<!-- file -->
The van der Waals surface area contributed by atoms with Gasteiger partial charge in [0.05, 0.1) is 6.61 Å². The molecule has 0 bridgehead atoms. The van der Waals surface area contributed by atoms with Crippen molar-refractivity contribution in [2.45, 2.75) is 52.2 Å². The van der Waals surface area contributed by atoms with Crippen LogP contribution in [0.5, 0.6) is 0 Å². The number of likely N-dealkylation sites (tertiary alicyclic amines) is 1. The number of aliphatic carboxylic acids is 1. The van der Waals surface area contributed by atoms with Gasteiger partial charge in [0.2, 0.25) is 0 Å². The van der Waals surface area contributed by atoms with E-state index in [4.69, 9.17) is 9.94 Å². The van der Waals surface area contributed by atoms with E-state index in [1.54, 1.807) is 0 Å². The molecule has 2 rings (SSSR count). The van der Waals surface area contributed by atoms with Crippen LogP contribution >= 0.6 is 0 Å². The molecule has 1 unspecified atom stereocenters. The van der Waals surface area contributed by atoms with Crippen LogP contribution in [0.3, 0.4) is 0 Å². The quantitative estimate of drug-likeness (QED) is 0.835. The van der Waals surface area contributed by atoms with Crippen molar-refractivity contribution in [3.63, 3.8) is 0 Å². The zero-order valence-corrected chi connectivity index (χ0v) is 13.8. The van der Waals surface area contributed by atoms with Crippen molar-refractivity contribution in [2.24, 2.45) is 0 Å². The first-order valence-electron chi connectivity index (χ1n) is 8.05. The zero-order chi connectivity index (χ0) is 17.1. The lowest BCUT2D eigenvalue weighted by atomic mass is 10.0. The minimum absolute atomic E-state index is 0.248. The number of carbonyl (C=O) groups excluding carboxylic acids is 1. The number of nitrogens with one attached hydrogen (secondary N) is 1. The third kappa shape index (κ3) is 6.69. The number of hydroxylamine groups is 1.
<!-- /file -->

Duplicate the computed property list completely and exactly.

The van der Waals surface area contributed by atoms with Gasteiger partial charge in [0.05, 0.1) is 6.61 Å². The molecule has 0 bridgehead atoms. The van der Waals surface area contributed by atoms with Crippen molar-refractivity contribution in [2.45, 2.75) is 52.2 Å². The van der Waals surface area contributed by atoms with Crippen LogP contribution in [0.5, 0.6) is 0 Å². The number of likely N-dealkylation sites (tertiary alicyclic amines) is 1. The number of aliphatic carboxylic acids is 1. The van der Waals surface area contributed by atoms with Gasteiger partial charge in [0.2, 0.25) is 0 Å². The van der Waals surface area contributed by atoms with E-state index in [4.69, 9.17) is 9.94 Å². The van der Waals surface area contributed by atoms with E-state index in [1.54, 1.807) is 0 Å². The molecule has 2 rings (SSSR count). The van der Waals surface area contributed by atoms with Crippen LogP contribution >= 0.6 is 0 Å². The molecule has 1 unspecified atom stereocenters. The van der Waals surface area contributed by atoms with Crippen LogP contribution in [0.3, 0.4) is 0 Å². The quantitative estimate of drug-likeness (QED) is 0.835. The van der Waals surface area contributed by atoms with Crippen molar-refractivity contribution in [3.63, 3.8) is 0 Å². The zero-order valence-corrected chi connectivity index (χ0v) is 13.8. The van der Waals surface area contributed by atoms with Crippen molar-refractivity contribution in [2.24, 2.45) is 0 Å². The first-order valence-electron chi connectivity index (χ1n) is 8.05. The zero-order chi connectivity index (χ0) is 17.1. The lowest BCUT2D eigenvalue weighted by atomic mass is 10.0. The minimum absolute atomic E-state index is 0.248. The number of carbonyl (C=O) groups excluding carboxylic acids is 1. The number of nitrogens with one attached hydrogen (secondary N) is 1. The third kappa shape index (κ3) is 6.69. The number of hydroxylamine groups is 1.